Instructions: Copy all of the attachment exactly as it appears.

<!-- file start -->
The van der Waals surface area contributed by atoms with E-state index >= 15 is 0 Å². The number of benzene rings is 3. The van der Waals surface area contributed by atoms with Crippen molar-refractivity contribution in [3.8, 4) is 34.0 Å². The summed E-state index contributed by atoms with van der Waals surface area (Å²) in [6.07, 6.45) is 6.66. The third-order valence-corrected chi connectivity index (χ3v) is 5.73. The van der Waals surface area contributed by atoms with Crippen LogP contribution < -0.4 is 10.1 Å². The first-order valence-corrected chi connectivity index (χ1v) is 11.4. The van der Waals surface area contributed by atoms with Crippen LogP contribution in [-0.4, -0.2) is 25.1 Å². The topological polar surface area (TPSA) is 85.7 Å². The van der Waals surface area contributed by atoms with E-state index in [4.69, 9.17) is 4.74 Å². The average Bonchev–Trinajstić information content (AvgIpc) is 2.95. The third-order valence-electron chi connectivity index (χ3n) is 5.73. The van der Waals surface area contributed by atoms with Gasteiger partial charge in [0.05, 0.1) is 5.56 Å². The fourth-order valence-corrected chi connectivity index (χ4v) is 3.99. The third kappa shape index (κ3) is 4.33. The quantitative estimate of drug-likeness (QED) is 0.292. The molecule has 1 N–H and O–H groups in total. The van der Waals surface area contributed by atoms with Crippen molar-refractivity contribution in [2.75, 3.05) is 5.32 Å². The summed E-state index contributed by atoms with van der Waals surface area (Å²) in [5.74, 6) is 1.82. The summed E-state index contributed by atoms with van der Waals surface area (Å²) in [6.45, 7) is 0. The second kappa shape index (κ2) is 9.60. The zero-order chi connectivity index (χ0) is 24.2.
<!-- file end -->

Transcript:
The van der Waals surface area contributed by atoms with E-state index >= 15 is 0 Å². The number of benzene rings is 3. The van der Waals surface area contributed by atoms with Crippen molar-refractivity contribution in [3.8, 4) is 34.0 Å². The summed E-state index contributed by atoms with van der Waals surface area (Å²) in [6.07, 6.45) is 6.66. The third-order valence-corrected chi connectivity index (χ3v) is 5.73. The van der Waals surface area contributed by atoms with Crippen LogP contribution < -0.4 is 10.1 Å². The first-order valence-corrected chi connectivity index (χ1v) is 11.4. The van der Waals surface area contributed by atoms with Crippen LogP contribution in [-0.4, -0.2) is 25.1 Å². The topological polar surface area (TPSA) is 85.7 Å². The van der Waals surface area contributed by atoms with E-state index in [4.69, 9.17) is 4.74 Å². The average Bonchev–Trinajstić information content (AvgIpc) is 2.95. The third-order valence-electron chi connectivity index (χ3n) is 5.73. The van der Waals surface area contributed by atoms with Gasteiger partial charge in [0.05, 0.1) is 5.56 Å². The fourth-order valence-corrected chi connectivity index (χ4v) is 3.99. The third kappa shape index (κ3) is 4.33. The quantitative estimate of drug-likeness (QED) is 0.292. The molecule has 1 N–H and O–H groups in total. The van der Waals surface area contributed by atoms with Crippen molar-refractivity contribution in [2.75, 3.05) is 5.32 Å². The summed E-state index contributed by atoms with van der Waals surface area (Å²) in [5.74, 6) is 1.82. The summed E-state index contributed by atoms with van der Waals surface area (Å²) in [6.45, 7) is 0. The second kappa shape index (κ2) is 9.60. The zero-order chi connectivity index (χ0) is 24.2.